We identified and quantified polyaromatic hydrocarbons (PAHs) in six aquatic taxa from the Calumet region of southwestern Lake Michigan in order to examine their differential exposure to and health risks from PAH. There was a high degree of variation in PAH concentrations across and within sites. Mean concentrations of total PAH were high in alewife (1,064 ng/g) and minnows (345 ng/g) collected from the Indiana Ship Canal, when compared to other taxa and locations. Concentrations of PAH in sunfish were relatively low (10 to 79 ng/g), even where environmental concentrations were elevated. In sunfish, regardless of location, concentrations of CHR, FLA, FLU, PHE and PYR were high whereas DBA, IPE, BAP, BBF, BGP and BKF concentrations were low. PAH concentrations in crayfish exceeded those of other taxa at three of four locations where they co-occurred. PAH profiles were similar in crayfish, sunfish and minnows from locations where sediment concentrations were low. Profiles for crayfish and minnows from a location where sediment concentrations were elevated displayed lower concentrations of ACY, and higher concentrations of BAA, BBF, and BKF, than those from the other three locations. In contrast, the profiles in sunfish from those three locations were similar. The PHE/ANT and FLA/PYR ratios for crayfish, minnows and sunfish suggested that the primary sources at most locations were pyrogenic, although some sites had strong petrogenic influences. Toxic equivalency factors in biota generally reflected the magnitude of sediment contamination. In three of four locations where they co-occurred, TEQs were higher in crayfish than in sunfish and minnows. Sunfish had higher TEQs than minnows at most, though not all, locations; TEQs were notably higher in minnows as compared to sunfish from the Little Calumet River. The selection of aquatic species as sentinels of PAH exposure and risks needs to consider differences in ecologies of taxa as well as the relative magnitude of sediment contamination.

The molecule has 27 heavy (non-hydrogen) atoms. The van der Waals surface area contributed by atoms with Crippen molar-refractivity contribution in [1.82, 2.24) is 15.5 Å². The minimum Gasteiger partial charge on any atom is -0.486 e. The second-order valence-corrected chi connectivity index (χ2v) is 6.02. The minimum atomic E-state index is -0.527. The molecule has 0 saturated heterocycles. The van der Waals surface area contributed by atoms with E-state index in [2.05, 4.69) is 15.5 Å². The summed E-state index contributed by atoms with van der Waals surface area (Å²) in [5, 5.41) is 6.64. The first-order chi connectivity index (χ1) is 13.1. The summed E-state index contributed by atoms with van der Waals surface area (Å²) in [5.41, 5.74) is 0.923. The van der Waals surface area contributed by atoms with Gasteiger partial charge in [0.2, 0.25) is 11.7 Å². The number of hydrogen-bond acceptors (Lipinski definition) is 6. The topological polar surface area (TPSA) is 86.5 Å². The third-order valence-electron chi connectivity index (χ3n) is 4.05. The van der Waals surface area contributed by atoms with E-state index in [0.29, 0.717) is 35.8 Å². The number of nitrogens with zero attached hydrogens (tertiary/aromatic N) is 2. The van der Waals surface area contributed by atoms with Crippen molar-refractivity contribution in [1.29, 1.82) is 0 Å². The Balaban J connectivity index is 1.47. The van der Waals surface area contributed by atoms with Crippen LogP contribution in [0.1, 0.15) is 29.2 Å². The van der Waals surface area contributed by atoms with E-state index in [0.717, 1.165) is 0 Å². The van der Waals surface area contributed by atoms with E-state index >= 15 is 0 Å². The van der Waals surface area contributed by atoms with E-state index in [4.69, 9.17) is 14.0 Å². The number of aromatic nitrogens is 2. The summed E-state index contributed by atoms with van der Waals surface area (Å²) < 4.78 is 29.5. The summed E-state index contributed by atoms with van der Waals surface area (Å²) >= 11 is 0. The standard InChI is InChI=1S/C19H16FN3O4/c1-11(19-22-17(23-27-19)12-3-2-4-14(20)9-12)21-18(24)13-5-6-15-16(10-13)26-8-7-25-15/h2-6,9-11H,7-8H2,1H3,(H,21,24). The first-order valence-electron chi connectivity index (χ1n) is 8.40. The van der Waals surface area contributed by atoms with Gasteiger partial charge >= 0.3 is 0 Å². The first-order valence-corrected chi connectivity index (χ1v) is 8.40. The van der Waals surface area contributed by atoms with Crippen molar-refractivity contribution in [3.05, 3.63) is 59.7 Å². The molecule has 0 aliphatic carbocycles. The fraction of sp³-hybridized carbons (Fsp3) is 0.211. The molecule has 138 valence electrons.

- Polyaromatic hydrocarbons
ASJC Scopus subject areas
- Management, Monitoring, Policy and Law
- Health, Toxicology and Mutagenesis